A SEMI-professional rugby player who used a rugby ‘hand-off’ move to the faces of two police officers who stopped him in Wrexham town centre has abandoned an appeal against his sentence.
Francis Emrys Meredydd , 19, who plays for the North Wales regional team, RGC, was said to be so drunk that he had little recollection of the incident.
Meredydd, of Holt Road, Wrexham, had admitted two charges of assault on police when he appeared before magistrates.
At that stage he was placed on a 12-month community order, ordered to carry out 80 hours’ unpaid work and attend 10 alcohol counselling sessions.
Magistrates had ordered him to pay £100 compensation to each of the two officers.
He appealed against the sentence at Mold Crown Court but part-way through the hearing he abandoned his appeal after the judge, the Recorder John Philpotts, asked if he was aware of the power of the court – which meant that the sentence could be increased as well as being reduced.
Following a break, Meredydd applied to abandon appeal against sentence and was ordered to pay an additional £100 costs.
The judge told him that he did not know who had advised him to pursue an appeal against the original sentence but he had been very wise to accept the advice of his barrister, Michael Davies.
Meirion Lewis-Jones, prosecuting, said that the assault happened during the early hours of February 3 when CCTV operators alerted police officers to an incident in Vicarage Hill, involving Meredydd and another person.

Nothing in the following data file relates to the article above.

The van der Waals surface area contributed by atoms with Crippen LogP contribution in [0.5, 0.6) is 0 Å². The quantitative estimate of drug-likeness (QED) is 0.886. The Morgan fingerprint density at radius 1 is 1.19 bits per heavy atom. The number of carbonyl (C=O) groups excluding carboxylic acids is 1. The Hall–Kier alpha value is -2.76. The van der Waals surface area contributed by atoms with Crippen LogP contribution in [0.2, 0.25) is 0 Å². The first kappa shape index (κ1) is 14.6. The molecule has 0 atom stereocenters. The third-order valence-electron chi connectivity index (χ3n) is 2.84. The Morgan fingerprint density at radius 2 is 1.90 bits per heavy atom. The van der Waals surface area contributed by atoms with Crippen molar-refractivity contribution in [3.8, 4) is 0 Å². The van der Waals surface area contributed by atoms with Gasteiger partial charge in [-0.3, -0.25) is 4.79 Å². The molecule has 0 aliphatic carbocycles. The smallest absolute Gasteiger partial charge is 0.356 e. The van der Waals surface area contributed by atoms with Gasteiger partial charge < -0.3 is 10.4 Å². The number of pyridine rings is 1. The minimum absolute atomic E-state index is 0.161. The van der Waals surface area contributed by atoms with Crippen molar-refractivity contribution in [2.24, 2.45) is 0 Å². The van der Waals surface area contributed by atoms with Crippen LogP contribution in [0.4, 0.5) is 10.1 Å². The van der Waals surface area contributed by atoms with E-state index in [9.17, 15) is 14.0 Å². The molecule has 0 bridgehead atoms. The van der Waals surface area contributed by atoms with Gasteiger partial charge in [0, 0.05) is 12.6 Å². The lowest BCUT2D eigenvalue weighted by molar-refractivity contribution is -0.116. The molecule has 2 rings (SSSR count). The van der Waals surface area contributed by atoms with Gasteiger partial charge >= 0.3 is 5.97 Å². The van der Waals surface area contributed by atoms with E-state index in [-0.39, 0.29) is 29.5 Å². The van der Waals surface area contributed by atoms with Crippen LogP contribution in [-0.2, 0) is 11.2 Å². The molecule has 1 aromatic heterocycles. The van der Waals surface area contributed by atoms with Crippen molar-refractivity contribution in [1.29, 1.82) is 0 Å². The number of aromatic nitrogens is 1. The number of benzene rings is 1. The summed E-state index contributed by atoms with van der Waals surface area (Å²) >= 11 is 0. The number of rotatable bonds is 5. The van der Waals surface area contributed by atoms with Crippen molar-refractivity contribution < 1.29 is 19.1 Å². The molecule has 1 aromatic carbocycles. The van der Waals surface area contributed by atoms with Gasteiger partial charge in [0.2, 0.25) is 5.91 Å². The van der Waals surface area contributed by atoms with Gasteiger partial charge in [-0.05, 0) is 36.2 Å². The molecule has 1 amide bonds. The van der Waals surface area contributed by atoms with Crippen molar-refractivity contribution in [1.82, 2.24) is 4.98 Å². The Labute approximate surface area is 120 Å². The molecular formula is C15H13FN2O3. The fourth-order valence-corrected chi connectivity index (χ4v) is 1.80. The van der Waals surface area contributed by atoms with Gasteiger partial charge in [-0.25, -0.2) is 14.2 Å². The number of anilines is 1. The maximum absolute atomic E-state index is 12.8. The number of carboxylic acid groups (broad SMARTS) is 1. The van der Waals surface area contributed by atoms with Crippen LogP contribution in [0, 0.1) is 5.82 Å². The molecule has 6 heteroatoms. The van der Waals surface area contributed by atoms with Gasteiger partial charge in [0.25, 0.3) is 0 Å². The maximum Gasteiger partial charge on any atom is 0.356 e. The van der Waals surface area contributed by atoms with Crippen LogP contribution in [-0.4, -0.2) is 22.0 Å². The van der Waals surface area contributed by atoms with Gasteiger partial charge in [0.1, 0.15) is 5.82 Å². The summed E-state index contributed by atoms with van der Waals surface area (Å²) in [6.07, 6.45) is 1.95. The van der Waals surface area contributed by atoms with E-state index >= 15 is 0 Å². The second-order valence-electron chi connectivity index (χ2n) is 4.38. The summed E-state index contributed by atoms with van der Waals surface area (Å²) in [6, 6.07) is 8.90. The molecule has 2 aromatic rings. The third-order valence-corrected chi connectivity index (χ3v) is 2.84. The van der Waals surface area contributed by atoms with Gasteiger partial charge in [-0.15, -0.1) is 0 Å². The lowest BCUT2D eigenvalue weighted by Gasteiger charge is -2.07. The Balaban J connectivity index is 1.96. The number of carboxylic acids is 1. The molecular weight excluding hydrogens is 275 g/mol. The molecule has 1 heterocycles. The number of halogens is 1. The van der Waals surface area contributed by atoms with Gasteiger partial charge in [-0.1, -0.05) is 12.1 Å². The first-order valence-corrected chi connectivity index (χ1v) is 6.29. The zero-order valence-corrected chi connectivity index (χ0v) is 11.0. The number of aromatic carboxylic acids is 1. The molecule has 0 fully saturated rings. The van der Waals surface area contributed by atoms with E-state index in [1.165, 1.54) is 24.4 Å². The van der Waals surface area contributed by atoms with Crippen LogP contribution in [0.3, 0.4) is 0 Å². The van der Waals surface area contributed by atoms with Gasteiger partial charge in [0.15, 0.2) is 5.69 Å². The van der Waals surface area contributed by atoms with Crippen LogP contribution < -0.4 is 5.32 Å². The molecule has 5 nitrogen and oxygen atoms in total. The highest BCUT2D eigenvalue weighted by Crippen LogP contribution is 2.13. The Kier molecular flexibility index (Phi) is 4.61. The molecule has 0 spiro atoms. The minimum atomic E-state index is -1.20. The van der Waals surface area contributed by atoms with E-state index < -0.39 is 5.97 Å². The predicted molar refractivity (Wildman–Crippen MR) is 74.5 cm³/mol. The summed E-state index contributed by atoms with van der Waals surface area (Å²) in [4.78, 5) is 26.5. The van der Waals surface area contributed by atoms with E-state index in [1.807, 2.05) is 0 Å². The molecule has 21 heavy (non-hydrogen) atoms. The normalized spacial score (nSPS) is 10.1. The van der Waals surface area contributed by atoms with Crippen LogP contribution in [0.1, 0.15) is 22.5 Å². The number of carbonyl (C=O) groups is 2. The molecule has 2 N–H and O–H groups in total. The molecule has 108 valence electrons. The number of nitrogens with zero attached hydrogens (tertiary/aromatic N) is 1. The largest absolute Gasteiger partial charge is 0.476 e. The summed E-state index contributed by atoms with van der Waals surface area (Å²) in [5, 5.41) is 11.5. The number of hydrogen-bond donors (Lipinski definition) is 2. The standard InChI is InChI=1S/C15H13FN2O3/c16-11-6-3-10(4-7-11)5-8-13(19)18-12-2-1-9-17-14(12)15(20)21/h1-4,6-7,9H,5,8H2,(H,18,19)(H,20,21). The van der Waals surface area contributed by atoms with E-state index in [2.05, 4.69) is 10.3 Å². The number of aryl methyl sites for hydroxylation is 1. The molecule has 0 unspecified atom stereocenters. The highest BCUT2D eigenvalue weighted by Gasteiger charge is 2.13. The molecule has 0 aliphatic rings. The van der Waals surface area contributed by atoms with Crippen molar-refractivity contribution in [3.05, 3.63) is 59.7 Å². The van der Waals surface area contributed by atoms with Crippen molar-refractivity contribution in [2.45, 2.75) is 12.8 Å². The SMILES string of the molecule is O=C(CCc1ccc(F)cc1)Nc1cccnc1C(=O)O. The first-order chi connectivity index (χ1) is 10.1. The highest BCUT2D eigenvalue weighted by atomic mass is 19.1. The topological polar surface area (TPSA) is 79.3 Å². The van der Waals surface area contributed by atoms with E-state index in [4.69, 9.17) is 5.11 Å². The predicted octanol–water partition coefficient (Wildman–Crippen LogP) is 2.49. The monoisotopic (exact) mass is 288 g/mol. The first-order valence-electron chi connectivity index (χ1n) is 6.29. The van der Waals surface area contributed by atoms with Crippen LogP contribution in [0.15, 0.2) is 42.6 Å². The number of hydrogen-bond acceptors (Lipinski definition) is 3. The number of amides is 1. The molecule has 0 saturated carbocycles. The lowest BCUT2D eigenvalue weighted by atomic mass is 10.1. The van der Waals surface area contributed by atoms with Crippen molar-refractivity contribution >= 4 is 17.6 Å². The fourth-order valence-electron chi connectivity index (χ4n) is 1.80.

Police arrived but Meredydd ran off towards the High Street and Hope Street.
Two officers in another vehicle had been alerted and they approached him but the defendant ran towards them.
One officer stood in his way and told him to stop but Meredydd used the ‘hand-off’ move to his face, knocking his head back.
He was temporarily disabled and the second officer, who had drawn his baton, was subjected to the same blow to the face.
But the officer struck Meredydd to the arm and then to the leg with the baton and the pair were able to grab him.
The defendant was a strong, tall and fit rugby player who used “considerable resistance” against the officers, the court hear.
Interviewed, Meredydd said that he had drunk significant quantities of alcohol and could not recall much about the incident.
He wanted to run away from the police because he had been in trouble before, he said.
That was in December 2012 when he was placed on a community order and told to pay £500 compensation for a previous assault.
Mr Davies said Meredydd was currently injured and could not work.
His mother was paying off the previous penalty on the basis that the defendant would pay her back when he was working.
He did not claim benefits although Mr Davies said that he would be entitled to them.
“He has no money at the moment,” he explained.